A banking group says mobile branches could be the answer for some towns and villages across the region.
Nat West, which is owned by RBS, is already using the idea in a number of communities.
Sedbergh in south Cumbria, now has no banks left after the last two branches closed.
Customers can still access a cashpoint though and the mobile branch will visit twice a week for an hour each time.
This was the reaction from local people:
Rural campaigners fighting to save their local branch of HSBC say they'll continue their battle. The bank, which describes itself as the "world's local bank" says the Appleby branch will close on November 30th because the number of people using it has fallen significantly over the past few years.
At a public meeting a unanimous decision was taken to continue to try to make HSBC change its mind. Local people see the closure as being symptomatic of a wider loss of rural services.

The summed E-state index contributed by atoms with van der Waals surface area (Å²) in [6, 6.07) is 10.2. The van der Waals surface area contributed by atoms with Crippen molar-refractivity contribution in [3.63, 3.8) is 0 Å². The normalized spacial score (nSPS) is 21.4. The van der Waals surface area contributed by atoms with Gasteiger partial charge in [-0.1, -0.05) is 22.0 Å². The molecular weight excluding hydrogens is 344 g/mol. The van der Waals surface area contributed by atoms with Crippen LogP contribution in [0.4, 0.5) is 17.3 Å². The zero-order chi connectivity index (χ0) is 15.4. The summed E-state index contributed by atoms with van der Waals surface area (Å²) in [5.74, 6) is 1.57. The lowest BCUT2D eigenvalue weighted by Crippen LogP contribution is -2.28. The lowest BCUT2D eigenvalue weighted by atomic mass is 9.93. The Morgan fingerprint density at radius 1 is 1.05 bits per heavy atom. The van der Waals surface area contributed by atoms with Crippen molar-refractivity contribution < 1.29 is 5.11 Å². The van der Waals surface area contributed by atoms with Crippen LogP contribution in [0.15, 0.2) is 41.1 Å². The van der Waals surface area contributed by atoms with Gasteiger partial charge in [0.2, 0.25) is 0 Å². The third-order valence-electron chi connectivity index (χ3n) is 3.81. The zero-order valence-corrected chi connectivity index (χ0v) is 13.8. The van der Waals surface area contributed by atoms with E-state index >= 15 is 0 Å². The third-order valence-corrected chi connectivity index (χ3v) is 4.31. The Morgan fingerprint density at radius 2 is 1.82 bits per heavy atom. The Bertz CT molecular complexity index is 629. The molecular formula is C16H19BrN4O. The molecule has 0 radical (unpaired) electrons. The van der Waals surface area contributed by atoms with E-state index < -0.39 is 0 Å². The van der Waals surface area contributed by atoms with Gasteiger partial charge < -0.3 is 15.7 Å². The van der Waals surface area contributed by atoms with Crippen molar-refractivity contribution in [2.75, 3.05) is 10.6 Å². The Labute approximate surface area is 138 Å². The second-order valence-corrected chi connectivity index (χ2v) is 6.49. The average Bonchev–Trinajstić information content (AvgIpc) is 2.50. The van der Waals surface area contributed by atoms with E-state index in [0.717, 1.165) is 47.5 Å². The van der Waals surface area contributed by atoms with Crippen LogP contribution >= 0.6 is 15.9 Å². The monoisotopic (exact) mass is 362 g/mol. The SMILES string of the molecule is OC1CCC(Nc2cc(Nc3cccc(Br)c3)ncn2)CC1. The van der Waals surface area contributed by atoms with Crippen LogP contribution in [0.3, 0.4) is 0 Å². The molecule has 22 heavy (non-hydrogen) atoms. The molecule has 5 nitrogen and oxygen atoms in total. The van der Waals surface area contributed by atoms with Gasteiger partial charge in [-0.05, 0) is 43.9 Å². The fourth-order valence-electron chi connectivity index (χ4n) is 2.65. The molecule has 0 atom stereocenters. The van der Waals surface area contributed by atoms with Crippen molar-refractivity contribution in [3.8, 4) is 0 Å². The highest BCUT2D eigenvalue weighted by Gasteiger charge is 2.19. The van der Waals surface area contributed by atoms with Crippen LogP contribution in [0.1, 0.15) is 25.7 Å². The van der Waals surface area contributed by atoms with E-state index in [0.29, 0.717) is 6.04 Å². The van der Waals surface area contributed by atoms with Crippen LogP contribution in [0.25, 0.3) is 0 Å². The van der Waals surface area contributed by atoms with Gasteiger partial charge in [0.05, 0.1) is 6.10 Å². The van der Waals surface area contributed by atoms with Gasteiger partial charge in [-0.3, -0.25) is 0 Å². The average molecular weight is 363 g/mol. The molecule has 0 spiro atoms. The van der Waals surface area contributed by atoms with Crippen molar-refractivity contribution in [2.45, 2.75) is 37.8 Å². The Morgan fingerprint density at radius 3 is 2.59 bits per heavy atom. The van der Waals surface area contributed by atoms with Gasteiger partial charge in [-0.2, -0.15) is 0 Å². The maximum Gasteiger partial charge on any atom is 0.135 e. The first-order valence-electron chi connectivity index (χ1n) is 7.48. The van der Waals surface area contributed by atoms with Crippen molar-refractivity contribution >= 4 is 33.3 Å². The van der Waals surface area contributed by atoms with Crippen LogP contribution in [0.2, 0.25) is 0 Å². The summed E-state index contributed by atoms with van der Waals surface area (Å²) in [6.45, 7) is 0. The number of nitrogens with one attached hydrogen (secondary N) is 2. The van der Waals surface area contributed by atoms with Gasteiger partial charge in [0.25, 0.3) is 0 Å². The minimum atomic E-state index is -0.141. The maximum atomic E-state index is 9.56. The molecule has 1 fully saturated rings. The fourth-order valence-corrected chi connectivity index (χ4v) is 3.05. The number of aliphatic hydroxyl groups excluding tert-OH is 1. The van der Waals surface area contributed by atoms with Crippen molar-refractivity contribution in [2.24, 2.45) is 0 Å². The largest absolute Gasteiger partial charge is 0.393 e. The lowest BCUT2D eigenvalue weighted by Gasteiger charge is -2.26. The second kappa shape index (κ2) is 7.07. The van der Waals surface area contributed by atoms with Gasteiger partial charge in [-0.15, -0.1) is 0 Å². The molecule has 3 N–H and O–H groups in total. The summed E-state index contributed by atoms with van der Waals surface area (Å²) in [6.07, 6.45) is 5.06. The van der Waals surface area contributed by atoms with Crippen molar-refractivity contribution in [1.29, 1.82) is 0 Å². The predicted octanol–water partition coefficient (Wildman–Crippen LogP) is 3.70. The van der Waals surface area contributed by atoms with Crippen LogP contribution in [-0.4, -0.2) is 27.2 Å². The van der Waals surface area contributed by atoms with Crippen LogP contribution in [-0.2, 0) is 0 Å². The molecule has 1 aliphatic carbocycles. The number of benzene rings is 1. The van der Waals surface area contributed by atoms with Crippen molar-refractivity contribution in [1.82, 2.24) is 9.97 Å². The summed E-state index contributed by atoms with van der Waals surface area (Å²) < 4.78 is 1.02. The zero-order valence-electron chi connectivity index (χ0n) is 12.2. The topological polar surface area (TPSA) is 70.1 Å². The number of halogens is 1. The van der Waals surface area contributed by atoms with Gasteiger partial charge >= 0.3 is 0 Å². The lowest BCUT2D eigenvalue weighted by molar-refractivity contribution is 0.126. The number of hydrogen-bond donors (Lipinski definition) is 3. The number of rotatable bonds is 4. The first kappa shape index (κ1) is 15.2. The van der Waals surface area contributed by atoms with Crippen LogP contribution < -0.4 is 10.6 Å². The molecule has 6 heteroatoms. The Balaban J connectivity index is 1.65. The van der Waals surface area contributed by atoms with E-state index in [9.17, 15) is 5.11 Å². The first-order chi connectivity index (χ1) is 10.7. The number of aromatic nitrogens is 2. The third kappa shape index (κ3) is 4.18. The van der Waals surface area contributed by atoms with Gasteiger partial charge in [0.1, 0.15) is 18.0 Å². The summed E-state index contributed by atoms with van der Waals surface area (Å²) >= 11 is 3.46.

They fear that older people in particular will suffer if the bank accounts are switched to Penrith or Kirkby Stephen, both around half an hour away by car.
They say many older people are not so willing or able to use Internet banking. A petition containing more than two thousand signatures has been gathered to oppose the planned closure.
Lloyds Banking Group has agreed to sell hundreds of branches to the Co-op, including eleven in the Border region.
The bank says there will be no changes to customers at those branches until next year, and will communicate with them about the changes. They will be given the option of either moving to the Co-op or remaining with Lloyds.
The branches to be sold in our region are:
- Castle Douglas